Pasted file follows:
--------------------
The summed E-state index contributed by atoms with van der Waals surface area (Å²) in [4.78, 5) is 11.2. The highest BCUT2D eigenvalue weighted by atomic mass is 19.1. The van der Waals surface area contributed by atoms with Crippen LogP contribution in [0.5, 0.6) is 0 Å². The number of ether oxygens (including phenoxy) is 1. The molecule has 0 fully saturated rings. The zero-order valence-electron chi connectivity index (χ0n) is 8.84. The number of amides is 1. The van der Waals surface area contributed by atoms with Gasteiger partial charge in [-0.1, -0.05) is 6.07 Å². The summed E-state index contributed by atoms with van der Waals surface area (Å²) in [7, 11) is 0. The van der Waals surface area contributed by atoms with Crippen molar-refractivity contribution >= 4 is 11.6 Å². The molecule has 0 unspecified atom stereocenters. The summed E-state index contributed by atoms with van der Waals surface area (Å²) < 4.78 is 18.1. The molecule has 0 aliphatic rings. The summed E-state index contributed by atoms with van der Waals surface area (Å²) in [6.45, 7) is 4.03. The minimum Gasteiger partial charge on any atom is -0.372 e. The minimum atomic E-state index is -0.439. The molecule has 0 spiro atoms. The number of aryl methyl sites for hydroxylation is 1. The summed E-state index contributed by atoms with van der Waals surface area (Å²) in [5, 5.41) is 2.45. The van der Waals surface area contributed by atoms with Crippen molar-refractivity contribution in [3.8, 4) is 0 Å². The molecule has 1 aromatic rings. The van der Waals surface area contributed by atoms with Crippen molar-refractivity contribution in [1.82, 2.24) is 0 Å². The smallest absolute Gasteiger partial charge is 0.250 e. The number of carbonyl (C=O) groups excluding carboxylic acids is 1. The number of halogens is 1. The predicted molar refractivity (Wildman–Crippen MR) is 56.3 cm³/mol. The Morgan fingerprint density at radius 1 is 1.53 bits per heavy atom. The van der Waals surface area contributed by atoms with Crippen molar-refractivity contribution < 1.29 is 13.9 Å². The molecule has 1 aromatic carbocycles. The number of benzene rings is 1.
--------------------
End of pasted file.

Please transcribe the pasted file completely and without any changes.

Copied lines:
The summed E-state index contributed by atoms with van der Waals surface area (Å²) in [4.78, 5) is 11.2. The highest BCUT2D eigenvalue weighted by atomic mass is 19.1. The van der Waals surface area contributed by atoms with Crippen LogP contribution in [0.5, 0.6) is 0 Å². The number of ether oxygens (including phenoxy) is 1. The molecule has 0 fully saturated rings. The zero-order valence-electron chi connectivity index (χ0n) is 8.84. The number of amides is 1. The van der Waals surface area contributed by atoms with Gasteiger partial charge in [-0.1, -0.05) is 6.07 Å². The summed E-state index contributed by atoms with van der Waals surface area (Å²) in [7, 11) is 0. The van der Waals surface area contributed by atoms with Crippen molar-refractivity contribution >= 4 is 11.6 Å². The molecule has 0 unspecified atom stereocenters. The summed E-state index contributed by atoms with van der Waals surface area (Å²) < 4.78 is 18.1. The molecule has 0 aliphatic rings. The summed E-state index contributed by atoms with van der Waals surface area (Å²) in [6.45, 7) is 4.03. The minimum Gasteiger partial charge on any atom is -0.372 e. The minimum atomic E-state index is -0.439. The molecule has 0 spiro atoms. The number of aryl methyl sites for hydroxylation is 1. The summed E-state index contributed by atoms with van der Waals surface area (Å²) in [5, 5.41) is 2.45. The van der Waals surface area contributed by atoms with Crippen molar-refractivity contribution in [3.8, 4) is 0 Å². The molecule has 1 aromatic rings. The van der Waals surface area contributed by atoms with Crippen molar-refractivity contribution in [1.82, 2.24) is 0 Å². The smallest absolute Gasteiger partial charge is 0.250 e. The number of carbonyl (C=O) groups excluding carboxylic acids is 1. The number of halogens is 1. The predicted molar refractivity (Wildman–Crippen MR) is 56.3 cm³/mol. The Morgan fingerprint density at radius 1 is 1.53 bits per heavy atom. The van der Waals surface area contributed by atoms with Crippen molar-refractivity contribution < 1.29 is 13.9 Å². The molecule has 1 aromatic carbocycles. The number of benzene rings is 1.